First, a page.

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The divided states of America

by
09 November 2012

POLITICS is a wordy business; so it is shocking when, on occasions, it is depicted graphically. President Obama's victory, more assured than had been feared, took place in a nation where the political divide is geographical. Political maps of the United States this week have shown the faultlines. The red swath across the middle of the continent - from Georgia to Idaho - is comprised of states that always vote Republican; the smaller but more populous blue fringes on the east and west coasts, notably California and New York, always vote Democrat. This is regardless of personalities or policies, finance or foreign wars, statecraft or social programmes. In the red states, it could well be true that many voters believed Barack Obama to be a closet Muslim intent on giving away America's birthright to foreign powers. In the blue states, Mitt Romney was often dismissed as merely a careless plutocrat with an interesting line in underwear. It mattered not a jot. All the attention, the majority of the $2 billion expenditure, the contenders' flying visits, the mobilisation of party workers, even the bending of policy, such as the shoring up of the motor industry, have been focused on the eight or nine swing states.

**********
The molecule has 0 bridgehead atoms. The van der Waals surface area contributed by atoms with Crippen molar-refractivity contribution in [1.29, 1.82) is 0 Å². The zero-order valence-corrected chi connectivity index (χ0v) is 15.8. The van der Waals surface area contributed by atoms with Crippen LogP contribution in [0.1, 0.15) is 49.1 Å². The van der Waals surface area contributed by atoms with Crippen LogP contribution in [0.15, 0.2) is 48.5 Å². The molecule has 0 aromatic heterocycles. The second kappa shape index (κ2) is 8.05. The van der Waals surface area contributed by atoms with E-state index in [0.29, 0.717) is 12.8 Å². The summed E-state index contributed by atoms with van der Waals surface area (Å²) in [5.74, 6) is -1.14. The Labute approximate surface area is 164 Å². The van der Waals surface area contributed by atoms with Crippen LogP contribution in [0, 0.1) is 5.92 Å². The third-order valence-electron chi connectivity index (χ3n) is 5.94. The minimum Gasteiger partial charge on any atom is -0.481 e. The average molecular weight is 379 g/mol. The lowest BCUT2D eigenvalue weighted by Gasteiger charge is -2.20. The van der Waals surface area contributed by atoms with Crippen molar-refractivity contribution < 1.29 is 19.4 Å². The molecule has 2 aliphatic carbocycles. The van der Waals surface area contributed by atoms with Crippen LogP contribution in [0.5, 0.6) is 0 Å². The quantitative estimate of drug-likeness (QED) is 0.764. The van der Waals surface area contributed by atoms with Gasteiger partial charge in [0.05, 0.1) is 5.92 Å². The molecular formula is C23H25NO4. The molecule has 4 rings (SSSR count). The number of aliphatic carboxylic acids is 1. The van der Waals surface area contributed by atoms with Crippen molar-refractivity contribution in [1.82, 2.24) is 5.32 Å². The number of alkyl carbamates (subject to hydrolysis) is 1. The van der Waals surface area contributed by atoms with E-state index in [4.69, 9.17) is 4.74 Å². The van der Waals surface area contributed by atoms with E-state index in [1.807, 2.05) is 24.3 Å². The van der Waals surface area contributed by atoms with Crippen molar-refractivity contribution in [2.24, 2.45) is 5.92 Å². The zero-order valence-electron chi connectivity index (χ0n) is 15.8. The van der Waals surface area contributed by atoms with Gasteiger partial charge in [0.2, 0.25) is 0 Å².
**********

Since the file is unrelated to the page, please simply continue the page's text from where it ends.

The spotlight on the presidential contest has distracted attention from the votes that will have a much greater effect on the next four years, those for a third of the seats in the Senate and for the whole of the House of Representatives. Democrat gains within the Senate were cancelled out by the Republican retention of a majority in the House, suggesting that the bitter, obstructive politicking that dominated President Obama's first term of office is set to continue. A straw in the wind, were one needed, was the ousting earlier this year of Senator Richard Lugar in Indiana, deemed by Tea Party activists within the Republican Party to have been too conciliatory to Democrats.

A strong opposition is generally healthy for a democracy, but not when parties become so polarised that representatives punish any sign of agreement with their opposite numbers, even when common ground is obvious to outsiders. In his victory speech, President Obama put a positive spin on this: "These arguments we have are a mark of our freedom." The passionate disagreements would continue, but he spoke of the "painstaking work of building consensus and making the difficult compromises needed to move this country forward". He concluded: "We are not as divided as our politics suggest; we are not as cynical as pundits believe. . . We remain more than a collection of red states and blue states. We are, and forever will be, the United States of America."

We naturally share his hope that a way can be found to forge the consensus he described; so that the qualities that he listed in the speech - generosity, compassion, tolerance - characterise the US approach to its own people and to the rest of the world. It will soon become clear whether he is succeeding.

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